GENEVA — When Kevin-Prince Boateng walked off the field to protest being racially abused by an opposing team’s fans a decade ago, he set soccer authorities on a path toward tougher sanctions in cases of discrimination.
His teammates at Italian club AC Milan had his back when Boateng, who is Black, refused to tolerate the abusive chants he heard from fans of a small provincial club during a mid-season exhibition game in 2013.
Boateng kicked the ball toward the opposing fans before striding back to the locker room, his teammates right behind him.
At FIFA headquarters in Zurich, then-president Sepp Blatter seized the moment to demand tougher punishments for clubs, national federations and their teams — or the players responsible — in cases of racism and discrimination.
Longer bans. Point deductions. Relegation or expulsion from competitions and tournaments.
FIFA created a racism task force and strengthened its disciplinary code within months of Boateng’s actions. So did European soccer governing body UEFA, whose 10-game minimum ban was twice that of FIFA’s.
Blatter, however, quickly stepped back from turning strong words into fully formed action.
Would the sporting sanctions hold up in court?
“This will lead to people coming to the stadium wanting to stop the game intentionally,” Blatter said, hinting that fans may use the rule for their own nefarious purposes.
Ten years after the Boateng incident, few of the toughest sanctions have been applied and racism is still a problem in stadiums.
FIFA quickly took the option in 2013 to impose a longer ban on players or officials for racist, discriminatory or offensive conduct.
Croatia defender Josip Šimunić missed the 2014 World Cup because of an incident minutes after his national team qualified for the tournament. Šimunić celebrated a victory over Iceland in Zagreb by leading fans in chants identified with the pro-Nazi Croatian regime during World War II.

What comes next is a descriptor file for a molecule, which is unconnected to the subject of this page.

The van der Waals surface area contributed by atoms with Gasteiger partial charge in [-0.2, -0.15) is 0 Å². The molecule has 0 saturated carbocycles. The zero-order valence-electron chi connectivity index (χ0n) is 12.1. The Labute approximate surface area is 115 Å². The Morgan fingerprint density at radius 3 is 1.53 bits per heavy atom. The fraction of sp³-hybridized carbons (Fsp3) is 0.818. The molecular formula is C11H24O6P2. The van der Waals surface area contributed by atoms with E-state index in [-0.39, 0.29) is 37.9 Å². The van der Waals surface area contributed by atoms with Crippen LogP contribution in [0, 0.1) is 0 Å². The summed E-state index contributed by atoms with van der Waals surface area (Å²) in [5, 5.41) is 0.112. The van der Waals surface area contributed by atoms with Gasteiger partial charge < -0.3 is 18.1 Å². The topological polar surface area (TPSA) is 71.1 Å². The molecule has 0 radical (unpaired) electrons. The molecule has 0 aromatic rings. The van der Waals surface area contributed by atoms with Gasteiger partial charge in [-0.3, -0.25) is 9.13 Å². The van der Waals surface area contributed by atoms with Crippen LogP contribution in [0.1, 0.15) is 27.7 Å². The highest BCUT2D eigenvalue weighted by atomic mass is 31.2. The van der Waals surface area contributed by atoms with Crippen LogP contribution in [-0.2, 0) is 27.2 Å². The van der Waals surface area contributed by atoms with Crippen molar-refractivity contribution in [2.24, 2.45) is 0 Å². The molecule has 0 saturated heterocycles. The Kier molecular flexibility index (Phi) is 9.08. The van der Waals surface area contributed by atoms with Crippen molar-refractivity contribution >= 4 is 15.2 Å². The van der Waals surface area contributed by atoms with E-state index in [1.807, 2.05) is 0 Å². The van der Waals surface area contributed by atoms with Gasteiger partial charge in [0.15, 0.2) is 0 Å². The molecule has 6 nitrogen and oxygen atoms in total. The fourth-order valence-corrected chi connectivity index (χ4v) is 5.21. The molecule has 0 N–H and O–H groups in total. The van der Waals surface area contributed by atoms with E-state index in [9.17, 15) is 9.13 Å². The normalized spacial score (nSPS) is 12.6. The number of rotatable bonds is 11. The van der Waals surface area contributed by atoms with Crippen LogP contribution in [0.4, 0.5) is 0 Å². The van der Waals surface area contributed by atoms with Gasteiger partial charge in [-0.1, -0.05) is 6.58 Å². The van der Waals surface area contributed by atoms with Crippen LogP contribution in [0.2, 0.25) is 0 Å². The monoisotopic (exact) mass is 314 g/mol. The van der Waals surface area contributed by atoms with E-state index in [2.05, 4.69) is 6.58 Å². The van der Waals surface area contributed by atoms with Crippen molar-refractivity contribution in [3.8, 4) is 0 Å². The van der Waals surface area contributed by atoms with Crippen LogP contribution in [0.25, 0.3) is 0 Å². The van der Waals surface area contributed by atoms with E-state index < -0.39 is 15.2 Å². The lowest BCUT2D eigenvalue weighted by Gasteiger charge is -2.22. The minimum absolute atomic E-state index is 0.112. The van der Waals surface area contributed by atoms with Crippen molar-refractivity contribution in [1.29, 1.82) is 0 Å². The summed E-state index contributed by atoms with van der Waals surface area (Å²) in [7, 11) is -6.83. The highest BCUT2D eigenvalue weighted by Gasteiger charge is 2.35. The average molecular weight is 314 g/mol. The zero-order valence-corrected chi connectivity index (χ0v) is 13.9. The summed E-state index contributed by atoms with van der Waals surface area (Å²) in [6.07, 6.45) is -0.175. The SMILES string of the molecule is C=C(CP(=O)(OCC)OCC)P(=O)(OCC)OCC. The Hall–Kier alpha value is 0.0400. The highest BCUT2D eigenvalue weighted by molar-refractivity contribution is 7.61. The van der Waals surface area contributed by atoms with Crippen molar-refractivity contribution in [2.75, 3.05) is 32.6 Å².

Czech Republic defender Ondřej Kúdela missed the European Championship in 2021 because of a 10-match ban after racially abusing an opponent while playing for Slavia Prague in a Europa League game. The case relied heavily on the accuser’s word against the alleged abuser — making it a landmark decision.
Blatter’s initial insistence on point deductions, enforced relegation or disqualification for teams has not worked out on soccer’s escalating scale of sanctions, which starts with fines and partial stadium closures and rarely rises to harsher penalties.
The highest-profile deduction was the one point UEFA took from Croatia in a qualifying group for Euro 2016. It involved a swastika image embedded in the field ahead of a match against Italy, played in an empty stadium because of the racist conduct of Croatian fans at a previous game.
Some claimed it was a deliberate act of sabotage to embarrass the Croatian soccer federation. But UEFA held the federation responsible because it is charged with protecting the field of play from being vandalized.
Croatia still qualified for Euro 2016.
Despite a push for tougher sanctions for teams when fans racially abuse players, a 2003 ruling from the Court of Arbitration for Sport set a bar for proportionate punishments depending on the number of fans involved and the seriousness of the incident.